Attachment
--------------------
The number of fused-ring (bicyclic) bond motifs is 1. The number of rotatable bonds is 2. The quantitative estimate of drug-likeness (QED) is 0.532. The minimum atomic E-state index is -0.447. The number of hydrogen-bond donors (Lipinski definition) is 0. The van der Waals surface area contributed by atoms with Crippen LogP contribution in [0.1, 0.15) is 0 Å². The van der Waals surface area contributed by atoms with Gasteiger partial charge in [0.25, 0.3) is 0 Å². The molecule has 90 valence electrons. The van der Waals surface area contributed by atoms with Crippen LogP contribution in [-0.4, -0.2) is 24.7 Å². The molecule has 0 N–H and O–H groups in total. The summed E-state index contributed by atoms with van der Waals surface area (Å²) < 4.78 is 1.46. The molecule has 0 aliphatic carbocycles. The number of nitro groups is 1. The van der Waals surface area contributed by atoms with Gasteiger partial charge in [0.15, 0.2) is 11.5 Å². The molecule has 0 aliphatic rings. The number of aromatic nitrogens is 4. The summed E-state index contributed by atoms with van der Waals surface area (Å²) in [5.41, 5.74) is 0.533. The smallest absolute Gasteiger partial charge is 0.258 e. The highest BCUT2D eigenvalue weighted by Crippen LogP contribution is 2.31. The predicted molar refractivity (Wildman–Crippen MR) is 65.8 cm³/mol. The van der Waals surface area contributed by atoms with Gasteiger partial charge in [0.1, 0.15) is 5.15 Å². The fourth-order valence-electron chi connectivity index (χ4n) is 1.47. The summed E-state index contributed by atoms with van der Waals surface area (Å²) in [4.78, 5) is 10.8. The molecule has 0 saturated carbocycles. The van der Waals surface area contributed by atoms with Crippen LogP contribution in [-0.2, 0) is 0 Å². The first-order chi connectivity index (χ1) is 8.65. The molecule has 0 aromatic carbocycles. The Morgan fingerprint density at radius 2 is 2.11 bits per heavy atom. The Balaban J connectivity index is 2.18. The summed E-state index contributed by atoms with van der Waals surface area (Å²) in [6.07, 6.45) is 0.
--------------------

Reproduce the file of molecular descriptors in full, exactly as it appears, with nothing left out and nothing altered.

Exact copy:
The number of fused-ring (bicyclic) bond motifs is 1. The number of rotatable bonds is 2. The quantitative estimate of drug-likeness (QED) is 0.532. The minimum atomic E-state index is -0.447. The number of hydrogen-bond donors (Lipinski definition) is 0. The van der Waals surface area contributed by atoms with Crippen LogP contribution in [0.1, 0.15) is 0 Å². The van der Waals surface area contributed by atoms with Gasteiger partial charge in [0.25, 0.3) is 0 Å². The molecule has 90 valence electrons. The van der Waals surface area contributed by atoms with Crippen LogP contribution in [-0.4, -0.2) is 24.7 Å². The molecule has 0 N–H and O–H groups in total. The summed E-state index contributed by atoms with van der Waals surface area (Å²) < 4.78 is 1.46. The molecule has 0 aliphatic carbocycles. The number of nitro groups is 1. The van der Waals surface area contributed by atoms with Gasteiger partial charge in [0.15, 0.2) is 11.5 Å². The molecule has 0 aliphatic rings. The number of aromatic nitrogens is 4. The summed E-state index contributed by atoms with van der Waals surface area (Å²) in [5.41, 5.74) is 0.533. The smallest absolute Gasteiger partial charge is 0.258 e. The highest BCUT2D eigenvalue weighted by Crippen LogP contribution is 2.31. The predicted molar refractivity (Wildman–Crippen MR) is 65.8 cm³/mol. The van der Waals surface area contributed by atoms with Gasteiger partial charge in [0.1, 0.15) is 5.15 Å². The fourth-order valence-electron chi connectivity index (χ4n) is 1.47. The summed E-state index contributed by atoms with van der Waals surface area (Å²) in [4.78, 5) is 10.8. The molecule has 0 saturated carbocycles. The van der Waals surface area contributed by atoms with Crippen LogP contribution in [-0.2, 0) is 0 Å². The first-order chi connectivity index (χ1) is 8.65. The molecule has 0 aromatic carbocycles. The Morgan fingerprint density at radius 2 is 2.11 bits per heavy atom. The Balaban J connectivity index is 2.18. The summed E-state index contributed by atoms with van der Waals surface area (Å²) in [6.07, 6.45) is 0.